Fresh Verdicts on Joan of Arc (edited by Bonnie Wheeler and Charles Wood) is a collection of scholarly essays on Joan of Arc. First published by Garland publishing in 1996 (ISBN 0-8153-3664-0), it is 336 pages long.
Bonnie Wheeler is the Director of the Medieval Studies Program at Southern Methodist University. Charles Wood is emeritus Professor of History at Dartmouth College.
The essays in the book are arranged in roughly chronological order, beginning with studies and investigations in Joan's own time and proceeding to those of later years.
- Preface (by Charles T. Wood)
- Joan of Arc's Sword in the Stone (by Bonnie Wheeler). A brief discussion of Joan's sword, obtained from the church of Sainte-Catherine-de-Fierbois and its relation to other famous swords with mystic powers such as those of Arthur (Excaliber), Roland (Durendal), el Cid (Tizan and Colada), Charlemagne, and others. Wheeler discusses how such swords serve the functions of identifying, authenticating, or legitimizing the possessor, and she discusses specifically what Joan's sword meant to her (Joan) and her contemporaries, including the judges at the condemnation trial.
- A Woman as Leader of Men: Joan of Arc's Military Career (by Kelly DeVries). Kelly DeVries, author of Joan of Arc: A Military Leader, addresses as his main concern the question as to why the French soldiers followed Joan? After a brief outline of Joan's military career, he argues that Joan, in contrast to other non-noble military leaders who secured a following by offering the rewards of plunder, Joan relied on her spiritual and religious example to motivate her soldiers.
- Joan of Arc's Mission and the Lost Record of Her Interrogation at Poitiers (by Charles T. Wood) The lost record of the examination at Poitiers is the biggest gap in the biographical record of Joan of Arc. Charles Wood examines this matter in an attempt to discover why the records of that examination went missing, or whether in fact they were deliberately destroyed. He speculates as to why this might have been done, and how their suppression might have been undertaken out of political considerations at the time of (or before) the rehabilitation trial in the 1450s.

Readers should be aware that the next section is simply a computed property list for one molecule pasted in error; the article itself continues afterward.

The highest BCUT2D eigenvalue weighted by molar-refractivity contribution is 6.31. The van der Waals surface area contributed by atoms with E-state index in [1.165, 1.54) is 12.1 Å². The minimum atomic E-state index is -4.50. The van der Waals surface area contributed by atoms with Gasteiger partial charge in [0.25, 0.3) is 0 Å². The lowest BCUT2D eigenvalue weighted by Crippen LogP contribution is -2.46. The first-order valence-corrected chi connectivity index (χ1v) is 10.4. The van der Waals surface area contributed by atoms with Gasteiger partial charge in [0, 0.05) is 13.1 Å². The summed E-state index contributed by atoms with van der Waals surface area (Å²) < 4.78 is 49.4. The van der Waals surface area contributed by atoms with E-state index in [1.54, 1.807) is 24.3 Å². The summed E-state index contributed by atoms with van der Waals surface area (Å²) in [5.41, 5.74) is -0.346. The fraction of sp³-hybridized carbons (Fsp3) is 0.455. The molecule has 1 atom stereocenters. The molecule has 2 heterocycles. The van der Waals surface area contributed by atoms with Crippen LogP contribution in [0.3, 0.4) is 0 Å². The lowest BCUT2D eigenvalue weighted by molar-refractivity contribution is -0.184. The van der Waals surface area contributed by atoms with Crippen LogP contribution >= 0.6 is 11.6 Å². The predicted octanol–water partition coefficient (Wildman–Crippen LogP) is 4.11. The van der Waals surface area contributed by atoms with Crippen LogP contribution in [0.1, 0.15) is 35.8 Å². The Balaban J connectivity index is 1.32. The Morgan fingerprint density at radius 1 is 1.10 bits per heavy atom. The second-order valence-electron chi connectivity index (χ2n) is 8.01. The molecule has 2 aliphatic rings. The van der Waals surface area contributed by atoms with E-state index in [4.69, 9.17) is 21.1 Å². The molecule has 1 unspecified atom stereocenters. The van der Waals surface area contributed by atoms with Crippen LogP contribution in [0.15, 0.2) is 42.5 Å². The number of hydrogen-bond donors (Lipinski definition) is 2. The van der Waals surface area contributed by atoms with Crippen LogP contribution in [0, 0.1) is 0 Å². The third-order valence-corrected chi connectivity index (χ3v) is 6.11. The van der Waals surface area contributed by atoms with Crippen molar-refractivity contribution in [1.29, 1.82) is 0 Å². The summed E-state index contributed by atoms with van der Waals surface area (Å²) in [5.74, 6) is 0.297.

- True Lies: Transvestism and Idolatry in the Trial of Joan of Arc (by Susan Schibanoff)
- Was Joan of Arc a "Sign" of Charles VII's Innocence (by Jean Fraikin)
- Transcription Errors in the Texts of Joan of Arc's History (by Olivier Bouzy)
- "I Do Not Name to You the Voice of St. Michael": The Identification of Joan of Arc's Voices (by Karen Sullivan)
- Readers of the Lost Arc: Secrecy, Secularity, and Speculation in the Trial of Joan of Arc (by Steven Weiskopf)
- Joan of Arc and Christine de Pizan: The Symbiosis of Two Warriors in the Ditie de Jehanne d'Arc (by Christine McWebb)
- Christine de Pizan's Pro-Joan Propaganda (by Anne D. Lutkus and Julia M. Walker)
- Speaking of Angels: A Fifteenth-Century Bishop in Defence of Joan of Arc's Mystical Voices (by Jane Marie Pinzino)
- Martin Le Franc's Commentary on Jean Gerson's Treatise on Joan of Arc (by Gertrude H. Merkle)
- Why Joan of Arc Never Became an Amazon (by Deborah Fraioli)
- Joan of Arc's Last Trial: The Attack of the Devil's Advocates (by Henry Ansgar Kelly)
- Jeanne Au Cinema (by Kevin J. Harty)
- The "Joan Phenomenon" and the French Right (by Nadia Margolis)
- Epilogue: Joan of Arc or the Survival of a People (by Régine Pernoud)
- Appendix: Joan of Arc and Her Doctors (by Marie-Véronique Clin)
- Appendix: Aspects of Material Culture in the Paris Region at the Time of Joan of Arc (by Nicole Meyer Rodrigues)
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